Some items you should be around to inspect during install to catch problems while they are occuring, its good project management, like tile being installed poorly, although that does not change the responsibility for the subcontractor to install the tile per your written expectations.
if you notice in commercial construction there is an inspector onsite making daily logs every day. his logs describe what was done, and anything that was not done in accordance with the specifications. this is for a reason, they can be used in a court as a reference.
Part of the reason for inspections is to allow the contractor to receive partial payments for work accepted up to that point. most jobs its hard for small contractors to cash flow an entire project, needs to atleast be payments made every 30 days for work accepted but they can be daily if you choose as long as it is based on the schedule of values for work completed. (very common to hold retainage of 10% of every payment until all work is complete, site has been cleaned up and accepted. you would need to state the retainage in the contract.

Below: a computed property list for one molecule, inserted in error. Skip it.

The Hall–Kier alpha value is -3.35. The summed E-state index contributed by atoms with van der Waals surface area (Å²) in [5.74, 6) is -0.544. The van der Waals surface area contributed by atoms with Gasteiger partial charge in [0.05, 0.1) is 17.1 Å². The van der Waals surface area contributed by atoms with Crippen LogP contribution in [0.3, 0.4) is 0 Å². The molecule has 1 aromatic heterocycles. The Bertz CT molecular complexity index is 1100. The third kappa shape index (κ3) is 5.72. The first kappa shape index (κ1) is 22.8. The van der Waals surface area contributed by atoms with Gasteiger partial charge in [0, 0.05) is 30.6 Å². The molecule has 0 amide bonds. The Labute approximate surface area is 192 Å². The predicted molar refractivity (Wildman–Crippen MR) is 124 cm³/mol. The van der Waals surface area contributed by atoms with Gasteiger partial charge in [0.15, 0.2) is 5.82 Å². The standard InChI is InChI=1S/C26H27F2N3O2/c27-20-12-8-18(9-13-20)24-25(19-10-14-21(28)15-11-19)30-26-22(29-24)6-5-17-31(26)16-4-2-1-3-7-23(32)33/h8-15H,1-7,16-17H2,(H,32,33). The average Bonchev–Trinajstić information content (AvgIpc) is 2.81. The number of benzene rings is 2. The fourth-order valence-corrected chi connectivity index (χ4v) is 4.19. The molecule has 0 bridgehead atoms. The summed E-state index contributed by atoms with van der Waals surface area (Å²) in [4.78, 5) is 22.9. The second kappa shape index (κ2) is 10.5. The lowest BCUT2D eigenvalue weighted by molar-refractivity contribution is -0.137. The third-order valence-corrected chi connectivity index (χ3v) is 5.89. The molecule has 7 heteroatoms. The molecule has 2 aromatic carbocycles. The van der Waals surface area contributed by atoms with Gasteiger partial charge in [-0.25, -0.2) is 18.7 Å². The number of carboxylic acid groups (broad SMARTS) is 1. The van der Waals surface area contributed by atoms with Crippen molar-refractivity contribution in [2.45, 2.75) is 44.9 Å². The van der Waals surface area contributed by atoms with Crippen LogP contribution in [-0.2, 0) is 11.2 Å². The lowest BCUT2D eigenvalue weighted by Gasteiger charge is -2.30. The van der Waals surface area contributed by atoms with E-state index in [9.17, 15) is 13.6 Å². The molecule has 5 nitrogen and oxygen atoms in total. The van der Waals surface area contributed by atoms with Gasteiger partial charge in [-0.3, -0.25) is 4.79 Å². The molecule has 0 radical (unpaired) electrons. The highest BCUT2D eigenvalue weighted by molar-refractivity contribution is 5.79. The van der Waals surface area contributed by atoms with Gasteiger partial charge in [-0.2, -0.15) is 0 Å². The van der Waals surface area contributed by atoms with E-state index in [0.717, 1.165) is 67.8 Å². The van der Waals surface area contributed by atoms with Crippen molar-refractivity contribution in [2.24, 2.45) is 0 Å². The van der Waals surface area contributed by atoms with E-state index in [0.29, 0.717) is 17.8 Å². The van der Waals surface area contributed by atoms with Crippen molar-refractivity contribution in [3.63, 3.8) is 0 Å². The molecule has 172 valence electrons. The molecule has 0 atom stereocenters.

This is why I prefer to write my own contracts. you dont have to be a lawyer to write them up, there are plenty of examples out there that can help. they dont need to be huge, even the back of a napkin can be contractually binding if enough detail is provided. just a couple pages, im sure once you read some examples you will enjoy writing it. then when you have a good one written up you can always reuse, just need to change the "Scope" section of the contract. one thing ive noticed, keep the contracts short, too many pages simply scares off small time contractors and really it only needs to be a couple pages to be covered for most residential projects.